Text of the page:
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Conservativehomeeditorial_27
Rumours are rife
that David Cameron has over-ruled Francis Maude and ordered a six month postponement of the London Mayoral process if a big-hitter candidate does not come forward before today’s 5pm deadline.  It was predictable and predicted that CCHQ’s rushed timetable would be unlikely to yield an adequate field of candidates.

Unfortunately it’s only the latest example of a failure of CCHQ to deliver the kind of political operation that David Cameron deserves.  There remain central weaknesses in CCHQ:

  • Candidate selection.  The A-list has been beset by a wide range of difficulties.  CCHQ unsuccessfully attempted to keep the names of A-listers secret… many of the 35 seats that CCHQ decided should select candidates first had not been consulted and decided not to select… more non A-listers are being selected than women A-listers… and only this week ‘B-listers’ haven’t even received the courtesy of a letter telling them that they are not on the top-up… ConservativeHome has been highlighting the huge hurdles facing lower income candidates since the start of the year but the drive for a representative party has not begun to address this key issue of social justice.
  • Centralisation.  The party’s poor performance in northern England demands a radical response but there are no clear plans for a serious decentralisation of campaigning power to Yorkshire or Lancashire, for example, although the major cities are now twinned with shadow ministers.
  • Wastefulness. Anyone who has ever worked at CCHQ knows the level of wastefulness that characterises operations – particularly at election times.  At this year’s local elections Conservative councillors all over Britain who had ordered bespoke pledge letters received the wrong material – with all of their letters addressed to residents of one ward in Manchester.  The ‘Built to Last’ referendum is a waste of party resources given its uncontroversial and motherhood-and-apple-pie content.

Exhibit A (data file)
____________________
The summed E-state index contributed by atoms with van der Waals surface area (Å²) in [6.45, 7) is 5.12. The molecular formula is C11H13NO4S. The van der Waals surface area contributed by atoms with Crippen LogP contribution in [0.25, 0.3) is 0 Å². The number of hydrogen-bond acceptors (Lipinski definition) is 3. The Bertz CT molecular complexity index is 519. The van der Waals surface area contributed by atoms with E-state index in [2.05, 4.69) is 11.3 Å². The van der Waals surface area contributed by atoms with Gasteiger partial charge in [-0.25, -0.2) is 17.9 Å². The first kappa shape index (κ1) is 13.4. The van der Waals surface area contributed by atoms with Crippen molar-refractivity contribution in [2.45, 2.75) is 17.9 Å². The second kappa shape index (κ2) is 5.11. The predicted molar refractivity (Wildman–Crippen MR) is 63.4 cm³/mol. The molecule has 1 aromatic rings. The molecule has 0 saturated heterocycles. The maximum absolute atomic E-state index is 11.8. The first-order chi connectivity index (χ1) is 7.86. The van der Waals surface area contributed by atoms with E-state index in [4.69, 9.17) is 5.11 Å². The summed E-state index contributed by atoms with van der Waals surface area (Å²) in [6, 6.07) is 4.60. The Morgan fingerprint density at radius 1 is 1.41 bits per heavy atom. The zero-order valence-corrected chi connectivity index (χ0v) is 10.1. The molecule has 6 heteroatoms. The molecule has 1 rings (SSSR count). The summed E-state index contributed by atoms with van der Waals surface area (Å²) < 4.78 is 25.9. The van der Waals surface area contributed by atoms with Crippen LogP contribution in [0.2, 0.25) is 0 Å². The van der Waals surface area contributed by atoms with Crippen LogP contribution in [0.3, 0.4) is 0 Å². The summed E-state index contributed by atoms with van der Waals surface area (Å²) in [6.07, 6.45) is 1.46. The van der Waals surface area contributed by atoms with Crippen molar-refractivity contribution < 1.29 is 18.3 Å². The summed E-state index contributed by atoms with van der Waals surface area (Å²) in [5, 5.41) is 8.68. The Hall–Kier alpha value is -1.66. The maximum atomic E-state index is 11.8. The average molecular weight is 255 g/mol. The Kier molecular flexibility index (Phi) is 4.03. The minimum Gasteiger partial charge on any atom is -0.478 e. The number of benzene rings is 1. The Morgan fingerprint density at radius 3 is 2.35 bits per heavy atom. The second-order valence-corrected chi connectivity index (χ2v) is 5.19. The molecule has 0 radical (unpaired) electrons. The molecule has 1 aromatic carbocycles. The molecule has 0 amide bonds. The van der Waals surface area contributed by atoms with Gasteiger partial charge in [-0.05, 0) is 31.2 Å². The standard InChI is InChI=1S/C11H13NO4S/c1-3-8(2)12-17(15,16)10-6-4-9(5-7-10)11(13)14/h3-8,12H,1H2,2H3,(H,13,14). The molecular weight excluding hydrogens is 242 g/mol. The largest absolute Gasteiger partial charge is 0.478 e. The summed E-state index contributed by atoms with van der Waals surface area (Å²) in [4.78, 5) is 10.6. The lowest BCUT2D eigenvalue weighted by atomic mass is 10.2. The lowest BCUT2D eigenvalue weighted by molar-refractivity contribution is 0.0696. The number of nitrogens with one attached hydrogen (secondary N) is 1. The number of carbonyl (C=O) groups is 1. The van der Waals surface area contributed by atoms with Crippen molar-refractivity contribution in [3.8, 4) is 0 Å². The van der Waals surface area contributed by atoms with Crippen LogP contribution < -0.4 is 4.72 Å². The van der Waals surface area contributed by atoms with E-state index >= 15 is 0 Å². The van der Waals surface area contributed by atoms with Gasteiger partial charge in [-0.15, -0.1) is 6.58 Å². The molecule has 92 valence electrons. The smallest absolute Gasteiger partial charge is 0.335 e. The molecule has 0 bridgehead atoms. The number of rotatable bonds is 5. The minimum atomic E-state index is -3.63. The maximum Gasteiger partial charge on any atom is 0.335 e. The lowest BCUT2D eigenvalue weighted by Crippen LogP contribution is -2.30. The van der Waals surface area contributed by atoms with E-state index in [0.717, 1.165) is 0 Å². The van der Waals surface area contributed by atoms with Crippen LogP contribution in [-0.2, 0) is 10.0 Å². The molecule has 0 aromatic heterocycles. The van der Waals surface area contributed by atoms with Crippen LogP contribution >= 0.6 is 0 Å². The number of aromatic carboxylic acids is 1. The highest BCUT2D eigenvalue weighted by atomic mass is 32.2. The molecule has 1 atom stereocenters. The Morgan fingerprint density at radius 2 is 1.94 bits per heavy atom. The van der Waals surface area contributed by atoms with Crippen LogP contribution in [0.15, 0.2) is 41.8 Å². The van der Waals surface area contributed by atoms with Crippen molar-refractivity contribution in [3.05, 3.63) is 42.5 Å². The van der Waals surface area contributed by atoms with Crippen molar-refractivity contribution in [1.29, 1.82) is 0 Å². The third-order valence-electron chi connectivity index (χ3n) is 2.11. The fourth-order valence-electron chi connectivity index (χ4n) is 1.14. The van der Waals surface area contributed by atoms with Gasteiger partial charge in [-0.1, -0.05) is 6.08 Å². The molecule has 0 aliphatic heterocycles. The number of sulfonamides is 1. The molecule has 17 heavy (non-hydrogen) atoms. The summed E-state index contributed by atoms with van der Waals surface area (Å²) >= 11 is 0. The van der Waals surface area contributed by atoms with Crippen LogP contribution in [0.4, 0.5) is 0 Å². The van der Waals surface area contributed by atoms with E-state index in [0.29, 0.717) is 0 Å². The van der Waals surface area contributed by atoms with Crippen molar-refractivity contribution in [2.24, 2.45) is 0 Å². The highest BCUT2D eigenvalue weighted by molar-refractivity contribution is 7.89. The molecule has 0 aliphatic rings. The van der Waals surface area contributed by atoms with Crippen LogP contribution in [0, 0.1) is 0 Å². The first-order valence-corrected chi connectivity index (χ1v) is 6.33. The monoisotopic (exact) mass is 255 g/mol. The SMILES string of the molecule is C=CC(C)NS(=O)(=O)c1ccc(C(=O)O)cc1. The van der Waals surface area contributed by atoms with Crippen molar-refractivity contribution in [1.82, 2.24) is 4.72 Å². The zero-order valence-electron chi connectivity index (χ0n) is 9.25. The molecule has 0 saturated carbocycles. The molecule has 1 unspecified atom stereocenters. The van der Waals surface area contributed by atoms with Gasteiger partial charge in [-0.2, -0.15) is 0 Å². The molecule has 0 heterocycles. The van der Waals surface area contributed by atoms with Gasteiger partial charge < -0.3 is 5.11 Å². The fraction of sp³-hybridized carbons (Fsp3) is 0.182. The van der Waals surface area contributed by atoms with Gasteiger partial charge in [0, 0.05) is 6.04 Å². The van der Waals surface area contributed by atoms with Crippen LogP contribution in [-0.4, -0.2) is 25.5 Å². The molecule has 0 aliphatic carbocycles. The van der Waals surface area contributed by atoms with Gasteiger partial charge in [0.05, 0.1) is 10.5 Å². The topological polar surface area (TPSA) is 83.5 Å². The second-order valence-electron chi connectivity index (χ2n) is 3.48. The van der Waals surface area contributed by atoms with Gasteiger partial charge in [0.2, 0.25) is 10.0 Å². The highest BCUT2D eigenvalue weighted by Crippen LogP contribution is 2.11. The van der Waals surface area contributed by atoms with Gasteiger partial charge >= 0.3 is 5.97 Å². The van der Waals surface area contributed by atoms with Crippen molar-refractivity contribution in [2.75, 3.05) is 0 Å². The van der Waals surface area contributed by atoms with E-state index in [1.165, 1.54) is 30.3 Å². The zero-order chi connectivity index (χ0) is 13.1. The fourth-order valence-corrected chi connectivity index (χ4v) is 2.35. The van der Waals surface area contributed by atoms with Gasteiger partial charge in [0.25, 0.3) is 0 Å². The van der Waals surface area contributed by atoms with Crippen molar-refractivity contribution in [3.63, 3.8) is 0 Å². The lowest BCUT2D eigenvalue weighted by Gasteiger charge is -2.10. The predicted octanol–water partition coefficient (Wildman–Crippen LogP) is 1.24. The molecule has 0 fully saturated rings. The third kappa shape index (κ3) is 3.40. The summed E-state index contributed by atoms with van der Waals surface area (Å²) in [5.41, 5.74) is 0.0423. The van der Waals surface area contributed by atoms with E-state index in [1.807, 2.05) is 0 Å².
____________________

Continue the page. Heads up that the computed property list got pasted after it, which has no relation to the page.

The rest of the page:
• Rush, rush, rush.  Important issues are not developed properly and policy announcements are rushed out.  In the last few days Association officers all across Britain are being invited to consultation meetings about the party’s rebranding exercise.  People are being given two weeks’ notice in the middle of August to present their views.  I’m reminded of Inigo Wilson’s definition of "consultation" in his excellent Lefty Lexicon: "A formal system for ignoring public views while patronising them at the same time".

There are some excellent individuals in CCHQ and a series of recent appointments are designed to address some of the above weaknesses.  There should be no shying away, however, from the continuing failure of CCHQ to be the campaigning force that the party needs.

66 comments for: Is CCHQ fit for purpose?

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